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« Reply #128 on: December 11, 2017, 01:45:09 PM »

One thing that has always bugged me is the fact that the group didn't seem to take their concert performances seriously in the 60's. Sure, they had some great moments. and were a great live group when they wanted to be. But if you listen to the "A Vocal Element" bootleg, somebody is always laughing or making a joke, or even talking during a song. It seems like they didn't really become a serious concert act until Blondie and Ricky joined the group.

YES! Used to drive me nuts, in regards to the dialog...made the band appear cheesy which they weren't. Mike was bad at this, but Bruce circa 1970 was too (in one boot, you can hear some members of the audience say derogatory things at the stage while he is speaking because of this)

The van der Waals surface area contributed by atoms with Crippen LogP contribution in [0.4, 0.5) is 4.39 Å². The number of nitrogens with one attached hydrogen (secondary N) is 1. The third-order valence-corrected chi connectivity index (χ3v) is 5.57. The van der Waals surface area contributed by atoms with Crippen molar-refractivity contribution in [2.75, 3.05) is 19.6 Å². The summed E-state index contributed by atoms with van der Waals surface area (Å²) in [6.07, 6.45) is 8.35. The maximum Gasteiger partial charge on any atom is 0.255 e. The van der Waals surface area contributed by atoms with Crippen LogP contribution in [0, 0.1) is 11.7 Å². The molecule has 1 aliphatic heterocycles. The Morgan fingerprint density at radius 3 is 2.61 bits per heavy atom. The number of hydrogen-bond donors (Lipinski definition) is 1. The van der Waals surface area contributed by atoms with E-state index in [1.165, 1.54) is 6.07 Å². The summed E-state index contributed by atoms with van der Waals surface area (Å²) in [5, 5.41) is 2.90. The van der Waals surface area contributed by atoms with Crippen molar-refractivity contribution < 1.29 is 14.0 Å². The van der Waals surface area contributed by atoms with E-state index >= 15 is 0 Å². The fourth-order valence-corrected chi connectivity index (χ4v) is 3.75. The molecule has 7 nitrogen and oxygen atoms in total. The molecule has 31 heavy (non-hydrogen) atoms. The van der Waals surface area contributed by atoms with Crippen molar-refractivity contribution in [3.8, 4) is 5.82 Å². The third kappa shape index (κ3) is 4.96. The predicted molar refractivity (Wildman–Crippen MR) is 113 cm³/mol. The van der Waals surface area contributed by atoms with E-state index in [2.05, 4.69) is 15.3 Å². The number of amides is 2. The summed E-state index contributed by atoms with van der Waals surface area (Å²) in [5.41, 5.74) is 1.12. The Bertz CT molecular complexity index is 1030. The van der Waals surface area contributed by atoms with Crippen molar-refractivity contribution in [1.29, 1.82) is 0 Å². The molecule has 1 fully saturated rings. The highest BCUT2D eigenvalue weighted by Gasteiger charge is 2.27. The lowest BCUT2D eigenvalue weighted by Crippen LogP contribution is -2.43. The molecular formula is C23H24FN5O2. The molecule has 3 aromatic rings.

I wonder if it was originally based out of lack of full self-confidence by Mike in the early years, and this just rubbed off on guys like Bruce around this time that the band would have more reason to be less confident, being their then lack of popularity.  The goofiness and hokey banter just feels like misguided overcompensation or something.
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« Reply #129 on: December 13, 2017, 09:22:52 AM »

Mark and Alan - thank you so much for helping get these releases out!  I can't enough of backing tracks, sessions and vocal tracks.  This was a much appreciated Christmas gift!
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« Reply #130 on: December 14, 2017, 02:01:11 PM »

One thing that has always bugged me is the fact that the group didn't seem to take their concert performances seriously in the 60's. Sure, they had some great moments. and were a great live group when they wanted to be. But if you listen to the "A Vocal Element" bootleg, somebody is always laughing or making a joke, or even talking during a song. It seems like they didn't really become a serious concert act until Blondie and Ricky joined the group.

YES! Used to drive me nuts, in regards to the dialog...made the band appear cheesy which they weren't. Mike was bad at this, but Bruce circa 1970 was too (in one boot, you can hear some members of the audience say derogatory things at the stage while he is speaking because of this)